When bacteria have something against bacteria
Genetically engineered soil bacteria produce alternative to antibiotics

Ulm University

A research team involving the Ulm Institute of Microbiology and Biotechnology has been successful in producing antimicrobial agents in pure form with the help of genetically modified soil bacteria (Corynebacterium glutamicum). The bacteriocins produced by this method could prove to be useful as an alternative to antibiotics for fighting against bacterial pathogens. A further use for the antibacterial peptides could be in food preservation.

Bacteria strains like to be on their own. In order to keep unwelcome food competitors away, they produce antimicrobial substances to prevent other bacteria strains from spreading out in their environment. These so-called bacteriocins are already being used today in the food industry as a food preservative. Bacteriocins also have enormous potential in the field of medicine. In light of increasing antibiotic resistance, they are considered promising alternatives for treating infections caused by human pathogenic bacteria.

“Clinical application of such bacteriocins requires novel, large-scale methods that would make it possible to substantially improve the efficiency of production and the purity of the substance”, explains Professor Christian Riedel from the Institute of Microbiology and Biotechnology at Ulm University. In a study for the journal “Metabolic Engineering”, the microbiologist demonstrated how this is possible from a biotechnological perspective.

Up to now, bacteriocins have been produced exclusively with natural bacteria in complex fermentation processes employing complex and expensive growth media. At best, this produces semi-purified preparations or raw ferments. For medical purposes, such as a substitute for antibiotics, the bacteriocins from these “natural” fermentation procedures need to be purified in a highly complicated procedure, which is costly and therefore not very attractive. Now Christian Riedel and his team from Ulm, along with other researchers from Germany, Norway, Denmark and Austria, have succeeded in genetically modifying the bacterium Corynebacterium glutamicum in such a way that a highly effective antimicrobial peptide (Pediocin PA-1) is produced in its pure form. The bacterium used as the production host is a non-pathogenic soil bacterium that has long been known as a natural producer of amino acids – for example the flavour enhancer glutamate – and which today plays an important role as a biotechnological platform organism.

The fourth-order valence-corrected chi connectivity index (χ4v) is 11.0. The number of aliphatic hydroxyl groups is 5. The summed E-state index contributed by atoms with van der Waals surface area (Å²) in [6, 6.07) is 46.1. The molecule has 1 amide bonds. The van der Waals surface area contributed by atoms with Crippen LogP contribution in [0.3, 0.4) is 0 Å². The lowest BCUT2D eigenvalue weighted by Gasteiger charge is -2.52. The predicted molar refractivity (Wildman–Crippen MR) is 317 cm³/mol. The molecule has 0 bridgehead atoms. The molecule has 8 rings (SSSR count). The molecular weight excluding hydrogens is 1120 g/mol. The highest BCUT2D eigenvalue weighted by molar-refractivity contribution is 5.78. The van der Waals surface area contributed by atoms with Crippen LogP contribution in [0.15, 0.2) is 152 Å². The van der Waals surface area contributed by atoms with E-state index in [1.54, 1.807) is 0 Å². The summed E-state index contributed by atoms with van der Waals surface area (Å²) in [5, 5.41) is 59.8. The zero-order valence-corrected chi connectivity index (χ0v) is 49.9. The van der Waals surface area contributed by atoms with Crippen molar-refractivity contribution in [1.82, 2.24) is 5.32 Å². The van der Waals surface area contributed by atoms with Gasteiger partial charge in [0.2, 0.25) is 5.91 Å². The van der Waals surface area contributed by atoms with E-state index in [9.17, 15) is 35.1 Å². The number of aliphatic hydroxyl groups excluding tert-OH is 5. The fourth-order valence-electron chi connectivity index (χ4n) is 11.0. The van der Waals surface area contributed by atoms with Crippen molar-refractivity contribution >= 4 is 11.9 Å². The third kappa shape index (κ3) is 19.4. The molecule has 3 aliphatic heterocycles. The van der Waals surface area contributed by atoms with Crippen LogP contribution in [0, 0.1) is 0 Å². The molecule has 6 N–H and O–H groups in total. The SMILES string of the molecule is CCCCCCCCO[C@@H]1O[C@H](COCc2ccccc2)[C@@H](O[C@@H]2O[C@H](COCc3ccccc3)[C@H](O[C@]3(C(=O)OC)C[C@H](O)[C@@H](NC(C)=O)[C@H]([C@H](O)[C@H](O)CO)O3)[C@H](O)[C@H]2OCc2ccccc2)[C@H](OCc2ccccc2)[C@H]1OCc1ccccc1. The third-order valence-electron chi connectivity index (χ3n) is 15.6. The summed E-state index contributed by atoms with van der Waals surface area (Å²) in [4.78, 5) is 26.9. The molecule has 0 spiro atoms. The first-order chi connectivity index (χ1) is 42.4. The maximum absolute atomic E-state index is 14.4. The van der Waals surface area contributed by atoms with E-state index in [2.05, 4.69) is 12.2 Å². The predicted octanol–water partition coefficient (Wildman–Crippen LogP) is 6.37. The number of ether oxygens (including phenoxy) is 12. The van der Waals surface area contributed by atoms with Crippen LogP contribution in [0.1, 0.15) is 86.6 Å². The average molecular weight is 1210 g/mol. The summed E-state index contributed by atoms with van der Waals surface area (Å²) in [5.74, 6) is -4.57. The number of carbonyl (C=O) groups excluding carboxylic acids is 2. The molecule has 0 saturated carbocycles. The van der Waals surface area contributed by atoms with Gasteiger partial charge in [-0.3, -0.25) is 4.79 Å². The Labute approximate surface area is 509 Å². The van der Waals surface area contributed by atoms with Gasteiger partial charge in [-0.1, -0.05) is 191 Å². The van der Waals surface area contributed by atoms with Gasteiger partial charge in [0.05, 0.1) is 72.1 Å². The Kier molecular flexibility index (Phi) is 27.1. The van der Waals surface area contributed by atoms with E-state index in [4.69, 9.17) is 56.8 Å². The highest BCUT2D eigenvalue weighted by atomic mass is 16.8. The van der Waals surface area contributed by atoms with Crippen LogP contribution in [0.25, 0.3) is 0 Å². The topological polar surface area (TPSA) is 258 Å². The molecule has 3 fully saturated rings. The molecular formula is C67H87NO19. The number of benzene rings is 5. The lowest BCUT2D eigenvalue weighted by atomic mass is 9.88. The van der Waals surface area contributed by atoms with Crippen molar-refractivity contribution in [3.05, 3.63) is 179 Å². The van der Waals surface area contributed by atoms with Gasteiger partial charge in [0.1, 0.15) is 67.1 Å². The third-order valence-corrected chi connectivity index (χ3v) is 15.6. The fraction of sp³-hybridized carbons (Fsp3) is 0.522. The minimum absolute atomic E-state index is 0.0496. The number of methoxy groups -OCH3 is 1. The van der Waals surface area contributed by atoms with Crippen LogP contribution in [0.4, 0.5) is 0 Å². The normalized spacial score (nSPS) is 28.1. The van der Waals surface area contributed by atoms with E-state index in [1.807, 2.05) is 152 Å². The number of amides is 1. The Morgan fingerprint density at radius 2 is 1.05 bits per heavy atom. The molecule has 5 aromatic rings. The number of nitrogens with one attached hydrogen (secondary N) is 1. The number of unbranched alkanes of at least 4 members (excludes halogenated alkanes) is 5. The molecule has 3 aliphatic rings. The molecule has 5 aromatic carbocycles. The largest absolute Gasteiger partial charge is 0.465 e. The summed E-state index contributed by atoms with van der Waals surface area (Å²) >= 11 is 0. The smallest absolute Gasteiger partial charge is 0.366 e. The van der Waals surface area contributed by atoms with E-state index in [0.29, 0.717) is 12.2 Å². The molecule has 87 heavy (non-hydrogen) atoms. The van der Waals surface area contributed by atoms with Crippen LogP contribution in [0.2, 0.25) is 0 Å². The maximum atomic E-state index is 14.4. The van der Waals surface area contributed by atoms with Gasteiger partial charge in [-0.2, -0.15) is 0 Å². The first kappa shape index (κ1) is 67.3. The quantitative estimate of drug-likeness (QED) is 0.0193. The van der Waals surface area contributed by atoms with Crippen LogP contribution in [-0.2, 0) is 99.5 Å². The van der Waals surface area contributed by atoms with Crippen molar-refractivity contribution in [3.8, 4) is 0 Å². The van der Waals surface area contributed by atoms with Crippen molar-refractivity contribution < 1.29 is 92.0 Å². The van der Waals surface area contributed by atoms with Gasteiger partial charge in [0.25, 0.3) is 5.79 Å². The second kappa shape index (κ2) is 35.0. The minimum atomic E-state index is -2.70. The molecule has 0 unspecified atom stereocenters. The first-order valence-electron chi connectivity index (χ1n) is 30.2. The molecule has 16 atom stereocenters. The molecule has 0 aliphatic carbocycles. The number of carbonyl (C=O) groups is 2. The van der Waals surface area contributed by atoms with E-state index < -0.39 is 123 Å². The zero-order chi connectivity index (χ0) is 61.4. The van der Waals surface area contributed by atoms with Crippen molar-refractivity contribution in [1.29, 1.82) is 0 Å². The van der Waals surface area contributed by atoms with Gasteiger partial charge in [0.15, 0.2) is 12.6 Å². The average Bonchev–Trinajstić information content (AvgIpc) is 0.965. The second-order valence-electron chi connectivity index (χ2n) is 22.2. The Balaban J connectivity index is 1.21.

The genetically modified bacteria produce a bacteriocin against listeria

The team of researchers has equipped the bacterium with synthetic, precisely functionalised genes that manage the production of the bacteriocin. Pediocin PA-1 is especially effective against Listeria monocytogenes, bacteria that are widely spread in the environment. If they are ingested, however - for instance via contaminated food such as raw cheese - they can cause dangerous, and sometimes even fatal, listeriosis in human beings.

The scientists needed to overcome many challenges in order to successfully complete their project, which was published in the journal Metabolic Engineering. The biggest challenge was figuring out how to coax the bacteria to produce antimicrobial substances that could potentially be toxic for the producers. Why is it that the Pediocin PA-1 synthesised by C. glutamicum does not have any harmful effects on the soil bacteria? Riedel’s research team made use of one of the microbe’s unique biological traits. “Cornybacterium glutamicum does not have any receptors that bacteriocins can dock onto. It is therefore resistant to their antibacterial effect. Lucky for us!” explains Dr Oliver Goldbeck. The postdoctoral student is a research associate at the Institute of Microbiology and Biotechnology and first author of the study. The team was also able to scale up the synthetic bacteriocin production from laboratory scale to industrial large-scale pilot production.